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Korean War vet: ‘I’d go back and do it again’

Frank Figgins holds some of the medals he received while serving in the Army during the Korean War. (Photo by Tom Chillemi)

by Tom Chillemi

Sometimes it’s not easy to imagine someone who is 83 years old as a young man.

Frank Figgins, who now lives a quiet life with his wife Betty in Laneview, is a Korean War veteran.

His weathered face and hands tell only part of his story. Sixty-three years ago, Figgins was working in a Norfolk shipyard when the call to duty came in 1948. The Army assigned the 19-year-old to the “C” Company, 32nd Infantry Regiment, 7th Division.

He served in the occupation of Japan and was among the first waves to land at Inchon when Chinese troops crossed into North Korea.

Time has dimmed the details of that winter of 1950-51, but he remembers being among the 30,000 United Nations troops that were surrounded by twice as many Chinese troops at the Chosin Reservoir in North Korea. It took UN forces 17 days to break out in December, 1950.

He remembers running across the frozen Chosin Reservoir with 22 of his men in an attempt to link up with Marines on the other side. He thought he would be killed by the Chinese who were shooting at him, until an airplane strafed the enemy. “I learned a whole lot,” said Figgins, who has a sense of humor. “I learned if you want to live you had to move.”

Temperatures of 20 degrees below zero froze Figgins’ hands and feet at Chosin Reservoir. Later, a bullet wounded his right leg. In June 1951, flying shrapnel hit him in both legs and his back, and a shell fragment wounded his buttock.

But, all the scars were not visible.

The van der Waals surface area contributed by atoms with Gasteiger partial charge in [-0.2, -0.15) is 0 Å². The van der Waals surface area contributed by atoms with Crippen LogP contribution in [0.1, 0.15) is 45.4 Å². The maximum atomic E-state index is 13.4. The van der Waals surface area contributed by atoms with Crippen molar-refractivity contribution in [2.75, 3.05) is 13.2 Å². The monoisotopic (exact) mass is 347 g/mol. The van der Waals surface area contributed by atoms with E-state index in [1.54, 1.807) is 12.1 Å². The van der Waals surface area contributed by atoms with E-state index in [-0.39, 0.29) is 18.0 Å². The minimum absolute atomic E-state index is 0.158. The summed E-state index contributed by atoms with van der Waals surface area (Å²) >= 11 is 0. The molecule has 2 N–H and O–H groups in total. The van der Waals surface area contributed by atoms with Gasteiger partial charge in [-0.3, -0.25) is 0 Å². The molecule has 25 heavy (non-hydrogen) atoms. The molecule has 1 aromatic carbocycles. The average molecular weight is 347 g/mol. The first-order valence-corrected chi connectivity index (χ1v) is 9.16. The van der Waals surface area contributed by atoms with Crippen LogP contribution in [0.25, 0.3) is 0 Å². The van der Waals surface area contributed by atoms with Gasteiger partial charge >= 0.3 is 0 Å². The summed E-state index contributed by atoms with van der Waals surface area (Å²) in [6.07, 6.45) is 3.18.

Nightmares of the horror he experienced in Korea would awaken Figgins for more than 55 years. His wife would calm him by saying, “You’re safe. You’re home. You’re not over there.”

“People don’t realize how long it can stay in your mind,” said Figgins.

With the early stages of Alzheimer’s Disease, those dreams stopped only a few years ago for Figgins. 

“We lost a lot of young boys,” said Figgins. “I saw a lot of bad stuff that I didn’t want to see. But, I had to get on with the job. When you’re in combat you’ve got to do what you have to do and don’t mess around.”

There were battles when he didn’t know which way to turn. “That’s something you don’t forget, but I’d go back and do it agan,” he said.

Figgins recalled how he and a South Korean soldier took shelter one night in a foxhole. In the morning they realized it was a booby trap that somehow they had gotten into without tripping the trigger. Then they had to figure how to get out, very carefully.

“I lucked out, I got shot and hit a couple times, but they didn’t go deep,” said Figgins. “I was lucky. Somebody was watching out for me.”

Betty, his wife of 23 years, is one of those who is grateful he made it home. “I’m so thankful to have him. He’s the best thing that ever happened to me,” she said.

Figgins was decorated with several medals including the Purple Heart for being wounded in battle. Other medals include the Army of Occupation Medal, the National Defense Service Medal, the Korean Service Medal, the Combat Infantry Badge, and the United Nations Service Medal.

The medals are kept in a plain display tucked away in a drawer. Perhaps they are a reminder of something Figgins would like to forget.

But, those medals also are reminders that freedom isn’t free. And America will forever owe a debt to the men and women who sacrificed, fought and died far from home keeping Americans free.

Take time this Friday, November 11, Veterans Day, to thank and remember those to whom we owe our freedom.

posted 11.09.2011

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